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Aussie firm hopes to ride wave of success with $187m surf park

MEDIA SOURCE: Real Commercial

The facility could become Central Queensland’s premier outdoor recreational and active tourism hub. 

An “insane” world-first, wave-generating surf pool near the Queensland town of Yeppoon – built in 2018 as a prototype by an Aussie start-up – could be open to the public by late 2022 if a $187 million development plan gets the nod.

Broadbeach-based company Surf Lakes built the eye-popping facility, which generates eight surfable waves every six seconds using a massive “plunger”, as an R&D site, but last month lodged an application with Livingstone Council to develop it as a year-round tourist attraction.

If approved, the company expects the facility to become “Central Queensland’s premier outdoor recreational and active tourism hub” that, once complete in 2031, will bring $17.4 million of ongoing benefits to the local economy and support 229 full-time, ongoing jobs.

In the development stages, it’s predicted to add about $39 million to the local economy and create 349 jobs.

The massive surf park is expected to support 229 full-time, ongoing jobs. 

Surf Lakes’ general manager of global operations and international media and marketing director Wayne Dart said the initial phase would include opening the site to the public with basic camping and “glamping” facilities, as well as pop-up food and beverage sites.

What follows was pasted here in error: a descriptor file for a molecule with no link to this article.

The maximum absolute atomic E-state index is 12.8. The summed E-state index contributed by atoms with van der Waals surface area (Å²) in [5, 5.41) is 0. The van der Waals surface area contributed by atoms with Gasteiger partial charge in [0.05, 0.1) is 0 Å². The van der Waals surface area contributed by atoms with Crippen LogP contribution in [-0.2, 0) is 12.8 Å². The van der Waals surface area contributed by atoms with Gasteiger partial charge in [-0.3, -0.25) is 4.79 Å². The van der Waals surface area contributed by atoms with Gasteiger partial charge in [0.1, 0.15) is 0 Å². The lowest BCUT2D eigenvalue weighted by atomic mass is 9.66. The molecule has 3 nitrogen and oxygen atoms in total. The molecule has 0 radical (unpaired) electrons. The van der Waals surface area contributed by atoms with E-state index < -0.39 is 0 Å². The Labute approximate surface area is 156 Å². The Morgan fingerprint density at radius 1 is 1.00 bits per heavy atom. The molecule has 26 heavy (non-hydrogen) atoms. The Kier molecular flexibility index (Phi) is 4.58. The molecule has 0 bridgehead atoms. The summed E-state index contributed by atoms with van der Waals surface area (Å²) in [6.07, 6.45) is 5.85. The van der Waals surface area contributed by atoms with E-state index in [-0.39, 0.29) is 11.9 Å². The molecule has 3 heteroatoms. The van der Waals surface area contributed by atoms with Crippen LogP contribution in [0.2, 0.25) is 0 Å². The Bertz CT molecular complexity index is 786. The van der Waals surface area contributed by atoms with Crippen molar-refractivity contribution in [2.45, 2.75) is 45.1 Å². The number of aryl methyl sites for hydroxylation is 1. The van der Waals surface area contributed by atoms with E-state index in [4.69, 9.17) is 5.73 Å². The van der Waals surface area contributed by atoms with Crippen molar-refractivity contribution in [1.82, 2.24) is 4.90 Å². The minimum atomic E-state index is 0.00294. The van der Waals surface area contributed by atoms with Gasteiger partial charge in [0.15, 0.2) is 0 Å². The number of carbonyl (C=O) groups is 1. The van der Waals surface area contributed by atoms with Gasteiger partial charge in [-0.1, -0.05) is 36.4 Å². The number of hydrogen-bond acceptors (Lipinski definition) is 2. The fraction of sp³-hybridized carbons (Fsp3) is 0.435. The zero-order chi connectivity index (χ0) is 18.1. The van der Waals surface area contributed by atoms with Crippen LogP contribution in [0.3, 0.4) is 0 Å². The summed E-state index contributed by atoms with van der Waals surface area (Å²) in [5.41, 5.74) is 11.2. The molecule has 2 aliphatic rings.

He said the next, $122 million stage would include a skate park, scuba “hole”, overflow lake, junior playground, solar farm and tourist park with 52 cabins and another 60 camp sites.

In the final stage, the company plans to add 100 short-term accommodation beds, a 75-bed boutique hotel and a village green, as well as an inflatable water aqua park and café and restaurant.

“It’s envisaged to be a huge tourist drawcard for the Capricorn Coast and Rockhampton regions,” Mr Dart said.

An economic report submitted with the application explained how the project would increase tourism output in the council area by 15 per cent, grow full-time employment by 20 per cent and grow tourism economy by 14 per cent.

The facility generates eight surfable waves every six seconds using a massive “plunger”. 
Once completed, the surf park is expected to be a major tourist attraction. 

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